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  10. Liv, good connection of the readings and discussion to Coffy as a Superwoman/Jezebel! Coffy is definitely a superwoman but she is just as much a jezebel. She not only uses sex to seduce men and manipulate them but she also sleeps with at least one two of them. Oddly, enough the only man she doesnt have sex with is the cop, who we are led to believe she previously had a relationship with. Your references to Scandal and HTGAWM is spot on him relating the same stereotypes to Coffy. Its unfortunate that despite the advances of black women in society and in media, we still rely on the same stereotypes of superwoman and the jezebel/whore to define how we view black women. As Manatu notes in Ch. 3, she states ” The maning of the black female subjects on screen is thus settled by resurrecting the old cultural symbol of the oversexed black Jezebel.”

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  11. My view on Pam Grier’s character Coffy might be a little different then most because I know they consider them sterotypes but she did what every Bond movie has done since Dr. No. Within the first 5 minutes of the movie Coffy acts as a jezebel and a junkie trying to fuck to get a fix. She utilized her tone in which she spoke, her clothing with her spaghetti strap top, rubbing on the dealer in the car and letting him put his head in her breasts. It continued when they got to the apartment as the strap on her dress fell and her breasts came out. Haste notes that “woman as whore” is an “extremely potent media image; she allows the expression of male fantasy while being safely constrained … [which] assuages [man’s] basic anxieties about the sinfulness of sex.”
    She then switched to being the strong and independent black woman when she killed the dealer and the junkie sidekick. I could say Olivia Pope resembles Coffy because they both use sex as a weapon but are intelligent enough to have a plan or come up with a plan on the spot. They get stereotyped as a Jezebel; I say Coffy was a criminal mastermind. Coffy is also a superwoman, being a trauma nurse, a fighter, an activist, a hero/villain depending on how you view her actions. She knew the police were involved so there was no point in going to them so she did what a strong intelligent, independent black woman would do, she handled it herself. She was also the matriarch because the whole point of the movie was to get back at those who poisoned the one person she loved the most and who she was taking care of, her little sister. But, I would not categorize her as Evette Brown did in her article Six annoying women character tropes in black romantic comedies, she states,” Matriarchs are the heads-of-their-households – strong-willed, unbending, and asexual. They’re often depicted as unattractive and overprotective of their children, which alienates men. Their lives revolve around others, leaving little room for their personal growth or happiness.”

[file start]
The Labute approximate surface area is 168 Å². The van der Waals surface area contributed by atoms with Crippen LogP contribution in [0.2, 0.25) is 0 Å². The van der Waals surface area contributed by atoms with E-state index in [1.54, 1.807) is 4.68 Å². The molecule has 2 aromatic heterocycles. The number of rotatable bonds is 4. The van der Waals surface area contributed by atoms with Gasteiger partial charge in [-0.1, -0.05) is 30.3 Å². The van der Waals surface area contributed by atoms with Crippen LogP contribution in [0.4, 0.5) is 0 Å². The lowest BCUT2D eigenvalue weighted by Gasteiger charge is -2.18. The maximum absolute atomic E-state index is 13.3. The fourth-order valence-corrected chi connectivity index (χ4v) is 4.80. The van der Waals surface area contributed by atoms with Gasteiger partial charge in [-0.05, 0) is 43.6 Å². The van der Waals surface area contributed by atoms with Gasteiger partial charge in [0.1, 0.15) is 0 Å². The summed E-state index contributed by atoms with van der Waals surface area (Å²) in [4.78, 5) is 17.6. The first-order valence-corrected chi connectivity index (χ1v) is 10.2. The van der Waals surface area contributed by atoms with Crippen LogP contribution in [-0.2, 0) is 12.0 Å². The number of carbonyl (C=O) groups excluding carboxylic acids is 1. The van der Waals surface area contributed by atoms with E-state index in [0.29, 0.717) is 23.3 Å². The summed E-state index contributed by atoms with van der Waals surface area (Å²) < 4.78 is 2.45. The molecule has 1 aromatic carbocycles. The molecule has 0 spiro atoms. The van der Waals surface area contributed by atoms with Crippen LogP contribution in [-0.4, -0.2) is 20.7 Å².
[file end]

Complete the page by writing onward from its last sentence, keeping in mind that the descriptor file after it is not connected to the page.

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    • Well Magda, you are somewhat right! You description of Coffy is somewhat different, although you still view her as the Superwoman which is generally how most view Pam Grier’s character. When you described Coffy as a criminal mastermind, that is to some degree correct, which shows that she exhibits a lot of the Superwoman stereotype because she goes above and beyond to bring down the mob, rid the commuunity of drugs and avenge her sister. But, she is also a Jezebel because of her ability to use sex to seduce and manipulate the men she is fighting. As the Superwoman and Jezebel, we know and see she can never find love. Despite her abilities to outsmart the crooked cops, mob and drug dealers she still fails to find love when she is betrayed by her boyfriend Harold. In this film, Coffy is far from the matriach or mammie stereotype. As we talked about in class, her character was suppose to resemble Angela Davis and the women of the Black Panther Party. She was the 1st female action hero. Despite the popularity of blaxplotation period, black women were still being boxed into stereotpypes. Therefore, Coffy could not be anything other than the Superwoman with charactistics of the Jezebel. She fails as a love interest, as a cinematic heroine and a romantic hero.

      Again, always incorporate the readings into your comments.

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  12. In the film, Coffy is clearly portrayed as the jezebel but we can also say that she was the superwoman as well. In the film, we see how Coffy uses her physical attributes to seduce men and accomplish her goals. It is no doubt that she is indeed a superwoman since every step she takes and decisions she makes have a bigger purpose. Coffy becomes a prostitute/jezebel and takes justice into her hands. “The bad girl” (pg.55) She starts by seducing drug dealers and basically cleaning up the street by killing them all, one by one. Coffy is also an independent woman. she is a nurse, and this actually gives her advantage to finish what she started without giving police any clues about her crimes.
    Her sexually is very out there when it comes to her character. All the men she gets involved with want her for her seductive appearance. As Mamatu argues, “sexual images of black women appear to be constructed as a means of reinforcing black women’s other’s sexual status” (pg.56). There is no distinction or reward for the group of black women who indeed follow or adhere to the norms of society.

    According to this film, it seems that the only way a black woman can accomplish her goals or get what she wants is by using her body to attract or seduce men.